Daniel: Away from the touristed Old Town, an interesting contemporary art scene has developed in the last few years in Prague. Here the galleries are spread out and almost all are completely located outside the typical tourist areas, such as the charming Žižkov, originally a workers’ district that recently has developed its colorful cultural life with a handful of new art galleries.
How do you connect with local people?
Klez: We would like to build a family behind the gallery, not only for expats but also for locals. To make this happen we have a project. We want to exhibit in the gallery 100 portraits of people living in Žižkov. One hundred, because we are at 100 Koněvova Street. The portraits will be white and black and I’ll take only one shot so if the person moved or went out of focus and the picture isn’t good, it will not be in. This project is about taking time to connect with people and work with an old camera. Another detail is that the shot is unexpected. People are not told that they will be photographed in advanced. It’s a good way to know the atmosphere of the neighborhood and I love the social aspect, even if it’s not easy every time. I’m really looking forward to this exhibitionn, which will take place in September 2018 to celebrate one year of the gallery.
How do you choose the artists to exhibit in the gallery?
Daniel: I have to be impressed with the artworks and like it enough to want to show it. But that’s only a start! Plenty of other puzzle pieces have to fall into place in order for the artists to seal the deal.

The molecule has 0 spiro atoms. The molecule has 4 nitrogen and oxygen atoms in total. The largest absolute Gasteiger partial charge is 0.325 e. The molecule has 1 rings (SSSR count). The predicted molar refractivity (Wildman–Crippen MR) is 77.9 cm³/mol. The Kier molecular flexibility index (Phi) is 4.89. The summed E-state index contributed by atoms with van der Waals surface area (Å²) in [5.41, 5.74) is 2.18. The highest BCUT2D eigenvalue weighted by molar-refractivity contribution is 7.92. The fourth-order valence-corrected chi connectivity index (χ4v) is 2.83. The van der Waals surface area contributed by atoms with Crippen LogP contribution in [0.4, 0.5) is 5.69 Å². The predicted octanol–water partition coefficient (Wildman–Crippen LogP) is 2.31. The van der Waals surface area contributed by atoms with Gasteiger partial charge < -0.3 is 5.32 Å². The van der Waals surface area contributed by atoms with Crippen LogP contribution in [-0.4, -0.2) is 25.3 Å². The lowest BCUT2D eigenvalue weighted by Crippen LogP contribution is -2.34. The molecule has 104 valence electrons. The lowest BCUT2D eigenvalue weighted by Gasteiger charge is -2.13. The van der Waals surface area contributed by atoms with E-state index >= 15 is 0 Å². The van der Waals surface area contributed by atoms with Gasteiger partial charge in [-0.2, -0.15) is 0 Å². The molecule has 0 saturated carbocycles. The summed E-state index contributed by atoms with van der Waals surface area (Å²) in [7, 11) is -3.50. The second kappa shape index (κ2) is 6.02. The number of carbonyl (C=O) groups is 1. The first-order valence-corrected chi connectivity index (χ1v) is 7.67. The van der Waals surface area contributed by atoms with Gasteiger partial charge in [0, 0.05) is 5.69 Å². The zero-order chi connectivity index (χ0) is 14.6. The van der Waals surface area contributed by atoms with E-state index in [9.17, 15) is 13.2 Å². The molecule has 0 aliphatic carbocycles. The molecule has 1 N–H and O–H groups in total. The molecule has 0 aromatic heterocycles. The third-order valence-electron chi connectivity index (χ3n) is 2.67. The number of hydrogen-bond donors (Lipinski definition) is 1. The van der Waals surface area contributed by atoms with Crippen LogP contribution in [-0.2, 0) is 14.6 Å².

Klez: If there is an emotion, something that touches me, even without knowing why – like when you fall in love.
What does independent art mean to you?
Daniel: The mission of iindependent art is to give young artists the chance to exhibit their work and ideas. It is about building a network to support people not known to do what they love.
Klez: However, independent art does not mean that everyone can be an artist, for that you should have a concept. If you do not have a concept, a project behind you can make beautiful pictures without being an artist.
What advice would you give to someone starting his or her own gallery?
Klez: It is a mix of seriousness and craziness. Be organized – every detail counts – and crazy enough to say, “Ok, it is going to be tough but I am going to do it”. Trust yourself, be flexible, since working with different people means adaptation, be ready to question yourself in case of failure saying, “What did I do wrong, how could I have made it better?” Be surrounded by good people, trust them, they will support you!”
Could you tell us a bit more about the current exhibition?
Klez: We are currently exhibiting the artworks of Julian Furones, a Spanish artist who moved to Hamburg. He was professional skateboarder who had been travelling around the world taking photos with is Leica camera.
What exhibitions or projects do you have planned next?
Daniel: We are looking forward to the next event, ULICE, that will take place on 9th June. “Ulice” means “street” in Czech and it is the first exhibition festival about skateboarding in Prague with a vernissage, live concert, contest and a secret party! We invited 7 different artists all passionate about skateboarding to present their own artworks in the gallery. The exhibition will show drawing, painting, videos photographs. There will be also a Blues / Garage / Gospel one-man-band from Holcomb playing live in the gallery followed by an After-Party with DJ’s and beatbox in a secret place, 300 meters from the gallery.
Klez: Ulice is about skateboarding, but everyone can come and enjoy the evening!
How do you see the future of Life is ours – Gallery?
Daniel: We are open to adding more projects to the gallery doing something else – like a café with a library – also through a collaborative network or an independent circuit.